Sunday, November 11, 2012

Meal Stretcher Monday - Squash

Every year from the end of summer until at least Christmas there is a display of odd looking squashes in the produce department of the grocery store. They are all sorts of shapes, sizes, and colors, and run from cute to a bit frightening. It was actually only a couple of years ago when I realized that they are also delicious. All of them.

Recently a co-worker offered me a few of her extra home-grown squash. I leapt on that like a politician on a photo op.

I want to show you the ultimate fate of two of them: a spaghetti squash, and a buttercup squash.

Let's start with the spaghetti squash. Start by cutting it in half lengthwise.

Use an ice cream scoop to remove the seeds and guts.

Be careful not to scrape too far into the flesh itself - that's the part that you want to eat! Spaghetti squash is naturally stringy. Even if you are scraping into the flesh itself, you will still be seeing strings like you did for the guts. Just scrape it until you get a relatively even surface.

The same exact thing needs to be done to the buttercup squash. Or any winter squash, really. Just cut them in half lengthwise...

...scoop out the seeds and guts, and place the pieces open side down on a baking sheet.

Your baking times will vary, but these two squash together took about 35 minutes at 400 degrees F. They smell AMAZING, and you can see that the hulls caramelized a little.

After the hulls have cooled enough to touch, the cooked flesh is easily removed with a fork. The spaghetti squash pulls off in strings (like spaghetti)...

...while the buttercup is much creamier in texture.

The buttercup squash is ideal as a side dish (with just a little pat of butter). Even from this small squash I got over four cups of delicious goodness.

The small spaghetti squash yielded about as much, but I had already dressed it with pasta sauce and grated cheese by the time I remembered to take a picture. Yum.

Total cost: $0

Had I actually bought these in a store, the total cost would have been about $5.

Thursday, November 8, 2012

Seriously? Suave?

I have frizzy hair. On its very, very best day, my hair can be described as "straight...ish". Maybe you remember.

Anyway, I have been trying increasingly expensive shampoos and conditioners and I STILL haven't been able to run my fingers - or even a brush - through my hair without injuring something. It's awful. I've been contemplating shaving my head. Daily.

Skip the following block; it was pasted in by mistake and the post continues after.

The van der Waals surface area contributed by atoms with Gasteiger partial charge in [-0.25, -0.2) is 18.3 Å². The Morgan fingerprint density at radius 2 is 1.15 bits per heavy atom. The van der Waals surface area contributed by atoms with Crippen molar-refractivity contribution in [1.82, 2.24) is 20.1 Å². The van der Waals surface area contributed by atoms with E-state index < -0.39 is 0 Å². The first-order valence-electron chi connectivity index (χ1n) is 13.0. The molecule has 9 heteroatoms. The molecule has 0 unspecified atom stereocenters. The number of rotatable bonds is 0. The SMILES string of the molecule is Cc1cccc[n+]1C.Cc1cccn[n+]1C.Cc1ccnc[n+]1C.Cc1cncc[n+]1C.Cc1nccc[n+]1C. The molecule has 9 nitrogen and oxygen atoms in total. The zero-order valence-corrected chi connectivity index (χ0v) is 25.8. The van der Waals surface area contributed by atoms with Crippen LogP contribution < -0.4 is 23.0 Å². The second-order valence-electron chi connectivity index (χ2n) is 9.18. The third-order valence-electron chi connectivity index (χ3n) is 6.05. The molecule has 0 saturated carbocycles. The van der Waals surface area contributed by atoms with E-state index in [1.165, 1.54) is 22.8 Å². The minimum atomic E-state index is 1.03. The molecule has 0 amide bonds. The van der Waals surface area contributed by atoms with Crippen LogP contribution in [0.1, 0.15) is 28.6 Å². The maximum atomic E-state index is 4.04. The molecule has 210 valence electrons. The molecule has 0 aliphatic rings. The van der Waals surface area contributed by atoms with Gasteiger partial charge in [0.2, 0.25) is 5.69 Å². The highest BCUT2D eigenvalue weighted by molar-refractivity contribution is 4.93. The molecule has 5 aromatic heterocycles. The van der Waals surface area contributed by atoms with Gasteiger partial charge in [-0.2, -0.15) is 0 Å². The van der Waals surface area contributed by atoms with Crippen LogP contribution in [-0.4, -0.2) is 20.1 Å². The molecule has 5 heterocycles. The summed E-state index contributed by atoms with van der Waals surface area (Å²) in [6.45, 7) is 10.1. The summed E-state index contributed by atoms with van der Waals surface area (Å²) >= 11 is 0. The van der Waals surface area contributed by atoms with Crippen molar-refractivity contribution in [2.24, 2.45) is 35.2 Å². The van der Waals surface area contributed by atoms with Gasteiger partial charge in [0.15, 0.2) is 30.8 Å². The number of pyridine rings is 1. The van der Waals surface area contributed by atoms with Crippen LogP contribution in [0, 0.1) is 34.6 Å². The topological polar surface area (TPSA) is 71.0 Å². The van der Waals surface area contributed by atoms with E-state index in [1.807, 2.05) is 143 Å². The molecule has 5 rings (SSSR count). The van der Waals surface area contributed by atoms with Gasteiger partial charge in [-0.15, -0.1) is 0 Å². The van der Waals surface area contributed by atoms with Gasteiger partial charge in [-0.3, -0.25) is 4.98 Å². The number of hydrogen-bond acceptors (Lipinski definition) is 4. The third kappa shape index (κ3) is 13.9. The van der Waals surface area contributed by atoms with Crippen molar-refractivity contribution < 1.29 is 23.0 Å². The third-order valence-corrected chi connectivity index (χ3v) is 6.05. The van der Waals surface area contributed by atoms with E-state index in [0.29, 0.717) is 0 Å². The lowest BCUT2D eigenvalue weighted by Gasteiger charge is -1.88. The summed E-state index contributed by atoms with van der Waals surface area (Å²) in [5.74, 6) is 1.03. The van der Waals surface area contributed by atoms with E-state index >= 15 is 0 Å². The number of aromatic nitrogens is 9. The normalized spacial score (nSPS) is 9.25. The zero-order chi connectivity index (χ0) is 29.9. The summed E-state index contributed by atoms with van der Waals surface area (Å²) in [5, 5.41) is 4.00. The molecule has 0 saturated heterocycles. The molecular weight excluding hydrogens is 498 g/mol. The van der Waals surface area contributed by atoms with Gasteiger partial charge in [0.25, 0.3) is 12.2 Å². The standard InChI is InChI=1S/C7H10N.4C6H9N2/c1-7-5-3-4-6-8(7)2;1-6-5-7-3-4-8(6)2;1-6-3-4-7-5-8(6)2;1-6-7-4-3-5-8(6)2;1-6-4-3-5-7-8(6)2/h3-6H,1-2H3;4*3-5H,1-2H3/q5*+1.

I spotted these in Walmart for about a buck fifty each.

I was out of shampoo and my conditioner sucks, so I figured it was worth the three bucks to give it a try.

Twice. I have used it twice. I can now run my hands through my hair - wet or dry. It's wonderful! And it was three bucks!!

Here's a crappy self portrait to prove its efficacy.

At this rate, I won't have to shave my head. Always a plus.

Sunday, November 4, 2012

Meal Stretcher Monday - Split Pea Soup

I love fall. I love the colors, the holidays, the excuse to wear sweaters...

I don't love the cold. I don't love the rain. I don't love the cold rain. I also don't love the hurried rush for dinner that comes from my return to teaching. When I get home, I want a healthy, hot meal that requires no actual thinking.


Split pea soup is one of my favorite soups (because it's insanely easy, and I have been known to be lazy.

Here's how it goes:

Get a bag of split peas (I got this one at a discount store for $3.50). Do the whole sort/rinse/drain thing recommended on the bag (it takes about 3 minutes). Put them into a big soup pot.

Chop an onion and add it to the pot.

Now add your liquid of choice. Some use broth, but I chose to use 8 cups of water to two cups of peas, plus some vegetable bullion to round out the flavor. If you are so inclined, you can add ham. Due to the whole vegetarian thing, I didn't.

Now you just boil it on medium until the peas are soft (about 30-40 minutes). I finish mine up with the immersion blender to make it a little smoother.


This bowl is larger than it looks and makes enough soup for a whole family, plus lots for freezing. I freeze mine in small zipper bags, so I can grab one and throw it in my lunch box and heat it at work.

The total for all of this? Just that $3.50. It works out to be about 20 cups of soup (so at least 20 portions), which is around $0.17 per portion. This is way better than a can of pre-made soup with about 2 portions for $2.